One of the highlights of my week is when I meet at a nearby cafe at 6:45 a.m., Friday mornings with my son and 8-12 of his friends who are high school juniors. All we do is drink coffee, eat cinnamon rolls, and spend 15 minutes discussing a passage of Scripture and how it might relate to their lives and their school.
Students are busy these days. I wish I could change that, but just like surfing… its not very effective to fight against the wave, it usually works out better to just ride it. So I’ve started using a 10 Minute Devotional format I call “PALS.”
If I had a thousand pounds China should have it- if I had a thousand lives, China should have them. No! Not China, but Christ. Can we do too much for Him? Can we do enough for such a precious Saviour? -Hudson Taylor (circa 1900)
The church in China has been growing rapidly for many years. We know some things about the development student ministry in China but it is still somewhat of a mystery to the outside world. Yet one thing that China has a lot of is students. So what challenges will the Chinese church face in the coming decades as they raise up the next generation of young leaders? How will they provide the needed mentoring to grow the church and reach the millions of Chinese who do not yet know Jesus? Here are 5 current needs for mentoring among Chinese church leaders…
Non profits and churches depend on volunteers. A non-profit organization without a growing community of volunteers is like a ranch without enough ranch hands. Things break down and eventually the ranch goes belly up. A great vision or cause gets a non-profit started or a church planted, but without teams of healthy, motivated, volunteers to help, you will likely not go the distance. To finish what you have started you need a steady stream of volunteers joining in and remaining on board.
Volunteers freely offer to undertake a task. They want to do what they are doing or they wouldn’t be doing it. So can you recruit and retain more volunteers for your mission? Here’s how…
Did you know that the average tenure of a youth pastor is somewhere around 9 months? My friend Mike Dodge, with Canterbury Youth Services tracked the ministry of youth pastors for several years in New Zealand and he verified this statistic. It doesn’t take a rocket science to look at that number and think there must be some sort of a problem in the system.
If you invest in young people as a parent or youth leader, if you are a youth pastor or know a youth pastor, then this article is for you. I could suggest many reasons why youth pastors and youth workers on average don’t last very long in ministry, but I would rather approach this from a more positive angle. Young people in every culture and every city need committed leaders to pursue them with the Gospel. We can’t afford to avoid the topic of sustainability in youth ministry because it is one of student ministry’s greatest threats.
Before you read any further, take one minute and think about 3-5 memories from your life that deeply shaped you to be who you are today. What were they? When did they happen?
The world has many questions but not very many answers to our deepest needs. Students, ages 13-25 in particular are beginning to shift from a totally concrete view of the world to a more abstract perspective.
Kathy Caprino’s recent article in Forbes highlighted 7 ways parents may be contributing to the stunted growth of their kids’ leadership potential. She interviewed a guy named Tim Elmore who has written some books on leadership. From the article, he seems to have a pretty good pulse on the current generation of youth and parents.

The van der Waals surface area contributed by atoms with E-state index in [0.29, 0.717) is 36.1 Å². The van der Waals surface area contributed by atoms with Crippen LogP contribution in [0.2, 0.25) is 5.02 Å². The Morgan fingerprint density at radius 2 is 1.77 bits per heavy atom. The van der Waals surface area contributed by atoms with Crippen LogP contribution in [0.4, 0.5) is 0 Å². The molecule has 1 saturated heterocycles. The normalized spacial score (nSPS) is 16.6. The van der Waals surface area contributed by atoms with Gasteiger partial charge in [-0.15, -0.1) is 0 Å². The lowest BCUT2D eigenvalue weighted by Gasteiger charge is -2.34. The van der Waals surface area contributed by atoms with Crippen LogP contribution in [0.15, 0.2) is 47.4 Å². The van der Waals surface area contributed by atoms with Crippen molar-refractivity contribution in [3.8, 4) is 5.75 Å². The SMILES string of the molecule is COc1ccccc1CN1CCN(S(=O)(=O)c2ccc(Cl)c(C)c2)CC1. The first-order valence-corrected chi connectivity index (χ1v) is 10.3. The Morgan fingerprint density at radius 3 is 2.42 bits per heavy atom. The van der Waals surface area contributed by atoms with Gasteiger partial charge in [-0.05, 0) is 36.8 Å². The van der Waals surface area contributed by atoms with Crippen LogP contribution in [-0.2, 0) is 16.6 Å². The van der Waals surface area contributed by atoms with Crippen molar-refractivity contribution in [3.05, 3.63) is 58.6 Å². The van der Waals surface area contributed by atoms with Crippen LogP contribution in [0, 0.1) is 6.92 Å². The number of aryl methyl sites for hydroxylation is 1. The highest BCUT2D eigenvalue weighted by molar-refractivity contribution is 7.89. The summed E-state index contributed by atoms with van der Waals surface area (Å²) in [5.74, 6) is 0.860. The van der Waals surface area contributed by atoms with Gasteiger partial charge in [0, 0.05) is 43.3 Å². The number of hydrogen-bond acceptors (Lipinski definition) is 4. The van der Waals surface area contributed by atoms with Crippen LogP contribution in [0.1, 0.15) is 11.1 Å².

7 THINGS ABOUT YOUR PARENTING THAT MIGHT BE CRIPPLING YOUR KIDS’ LEADERSHIP POTENTIAL:
- We don’t let our children experience risk
- We rescue too quickly
- We rave too easily
- We let guilt get in the way of leading well
- We don’t share our past mistakes
- We mistake intelligence, giftedness and influence for maturity
- We don’t practice what we preach
I love this list and it really challenges me in some of my common parenting mistakes (the article really fleshes this out, I recommend reading it).
3 MORE COMMON MISTAKES SOME PARENTS MAKE THAT STUNT LEADERSHIP POTENTIAL IN THEIR KIDS
As a parent and a youth worker I thought of three more things that I would probably add to this list. These are 3 common ways we stunt the leadership potential in our kids:
- We subtly communicate the false notion that we are more different from one another than we are alike.
- We fail to show respect to our kids in ways they need it.
- We unknowingly communicate that we are doubting they have what it takes.
If you’d like to delve further into ways you can avoid these pitfalls, please read my post: 3 Things Teenagers Need to Hear from Adults.
To read Caprino’s full article, “7 Crippling Parenting Behaviors That Keep Children From Growing Into Leaders,” just follow the link below from my Twitter feed.
Distance is what adolescents often feel from adults. They think adults don’t understand them, are vastly different from them, and don’t struggle with what they struggle with. This could not be further from the truth. Here are three things that teenagers need to constantly hear from you through verbal and nonverbal vibes…
They key to a great Bible study and discussion with young people is helping them discover the truth in the passage. There is an art to writing good questions that will invite participation. These Bible study tools take time and effort. When you start out it can be overwhelming to try to write well-crafted questions that will help your group understand the meaning of the passage and how to apply it to their lives. That’s why I put together the VISION Inductive Bible Study method. It’s one of the simplest Bible study tools you can find. It helps you take any passage of Scripture and write compelling questions that will help your group learn its meaning and the implications of what it teaches to their lives. Here’s how…